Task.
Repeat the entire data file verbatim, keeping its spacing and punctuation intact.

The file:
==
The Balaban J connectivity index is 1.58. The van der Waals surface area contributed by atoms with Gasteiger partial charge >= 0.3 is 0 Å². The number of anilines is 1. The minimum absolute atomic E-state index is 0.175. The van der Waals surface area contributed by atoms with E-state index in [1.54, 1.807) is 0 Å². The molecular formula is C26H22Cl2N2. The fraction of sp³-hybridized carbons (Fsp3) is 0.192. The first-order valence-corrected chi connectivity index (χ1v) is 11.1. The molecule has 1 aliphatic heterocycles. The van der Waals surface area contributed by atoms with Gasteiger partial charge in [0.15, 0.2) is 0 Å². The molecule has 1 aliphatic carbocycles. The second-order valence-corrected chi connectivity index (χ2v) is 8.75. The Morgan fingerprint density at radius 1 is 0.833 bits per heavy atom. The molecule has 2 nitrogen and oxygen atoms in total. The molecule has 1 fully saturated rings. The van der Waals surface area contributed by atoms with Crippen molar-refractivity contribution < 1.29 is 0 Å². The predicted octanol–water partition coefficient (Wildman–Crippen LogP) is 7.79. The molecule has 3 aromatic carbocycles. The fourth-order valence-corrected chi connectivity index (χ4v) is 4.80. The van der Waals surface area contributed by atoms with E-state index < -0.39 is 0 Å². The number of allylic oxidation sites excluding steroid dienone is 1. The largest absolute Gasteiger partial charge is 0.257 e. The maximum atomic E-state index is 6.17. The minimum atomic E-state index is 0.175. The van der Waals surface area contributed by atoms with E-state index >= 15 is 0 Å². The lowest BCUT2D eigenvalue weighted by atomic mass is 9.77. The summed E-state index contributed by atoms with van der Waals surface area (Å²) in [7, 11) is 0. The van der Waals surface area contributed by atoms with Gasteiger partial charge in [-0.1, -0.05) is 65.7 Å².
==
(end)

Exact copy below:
The Balaban J connectivity index is 1.58. The van der Waals surface area contributed by atoms with Gasteiger partial charge >= 0.3 is 0 Å². The number of anilines is 1. The minimum absolute atomic E-state index is 0.175. The van der Waals surface area contributed by atoms with E-state index in [1.54, 1.807) is 0 Å². The molecular formula is C26H22Cl2N2. The fraction of sp³-hybridized carbons (Fsp3) is 0.192. The first-order valence-corrected chi connectivity index (χ1v) is 11.1. The molecule has 1 aliphatic heterocycles. The van der Waals surface area contributed by atoms with Gasteiger partial charge in [0.15, 0.2) is 0 Å². The molecule has 1 aliphatic carbocycles. The second-order valence-corrected chi connectivity index (χ2v) is 8.75. The Morgan fingerprint density at radius 1 is 0.833 bits per heavy atom. The molecule has 2 nitrogen and oxygen atoms in total. The molecule has 1 fully saturated rings. The van der Waals surface area contributed by atoms with Crippen molar-refractivity contribution < 1.29 is 0 Å². The predicted octanol–water partition coefficient (Wildman–Crippen LogP) is 7.79. The molecule has 3 aromatic carbocycles. The fourth-order valence-corrected chi connectivity index (χ4v) is 4.80. The van der Waals surface area contributed by atoms with E-state index < -0.39 is 0 Å². The number of allylic oxidation sites excluding steroid dienone is 1. The largest absolute Gasteiger partial charge is 0.257 e. The maximum atomic E-state index is 6.17. The minimum atomic E-state index is 0.175. The van der Waals surface area contributed by atoms with E-state index >= 15 is 0 Å². The lowest BCUT2D eigenvalue weighted by atomic mass is 9.77. The summed E-state index contributed by atoms with van der Waals surface area (Å²) in [7, 11) is 0. The van der Waals surface area contributed by atoms with Gasteiger partial charge in [-0.1, -0.05) is 65.7 Å².